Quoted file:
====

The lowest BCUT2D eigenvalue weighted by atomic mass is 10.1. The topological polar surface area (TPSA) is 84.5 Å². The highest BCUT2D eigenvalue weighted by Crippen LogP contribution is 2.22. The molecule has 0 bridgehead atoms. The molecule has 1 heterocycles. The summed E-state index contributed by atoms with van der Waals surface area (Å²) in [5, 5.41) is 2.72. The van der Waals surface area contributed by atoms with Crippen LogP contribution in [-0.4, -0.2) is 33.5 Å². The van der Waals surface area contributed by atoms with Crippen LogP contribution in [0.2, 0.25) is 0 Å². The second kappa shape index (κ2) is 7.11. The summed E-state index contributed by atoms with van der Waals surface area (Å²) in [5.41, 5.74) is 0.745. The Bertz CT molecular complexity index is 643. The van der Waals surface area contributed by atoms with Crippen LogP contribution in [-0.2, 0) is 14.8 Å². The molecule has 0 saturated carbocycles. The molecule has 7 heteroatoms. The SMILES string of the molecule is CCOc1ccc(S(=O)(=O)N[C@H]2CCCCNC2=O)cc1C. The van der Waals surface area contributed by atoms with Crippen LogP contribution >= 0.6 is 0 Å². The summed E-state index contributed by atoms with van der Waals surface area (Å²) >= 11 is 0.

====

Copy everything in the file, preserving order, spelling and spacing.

The lowest BCUT2D eigenvalue weighted by atomic mass is 10.1. The topological polar surface area (TPSA) is 84.5 Å². The highest BCUT2D eigenvalue weighted by Crippen LogP contribution is 2.22. The molecule has 0 bridgehead atoms. The molecule has 1 heterocycles. The summed E-state index contributed by atoms with van der Waals surface area (Å²) in [5, 5.41) is 2.72. The van der Waals surface area contributed by atoms with Crippen LogP contribution in [-0.4, -0.2) is 33.5 Å². The van der Waals surface area contributed by atoms with Crippen LogP contribution in [0.2, 0.25) is 0 Å². The second kappa shape index (κ2) is 7.11. The summed E-state index contributed by atoms with van der Waals surface area (Å²) in [5.41, 5.74) is 0.745. The Bertz CT molecular complexity index is 643. The van der Waals surface area contributed by atoms with Crippen LogP contribution in [-0.2, 0) is 14.8 Å². The molecule has 0 saturated carbocycles. The molecule has 7 heteroatoms. The SMILES string of the molecule is CCOc1ccc(S(=O)(=O)N[C@H]2CCCCNC2=O)cc1C. The van der Waals surface area contributed by atoms with Crippen LogP contribution >= 0.6 is 0 Å². The summed E-state index contributed by atoms with van der Waals surface area (Å²) >= 11 is 0.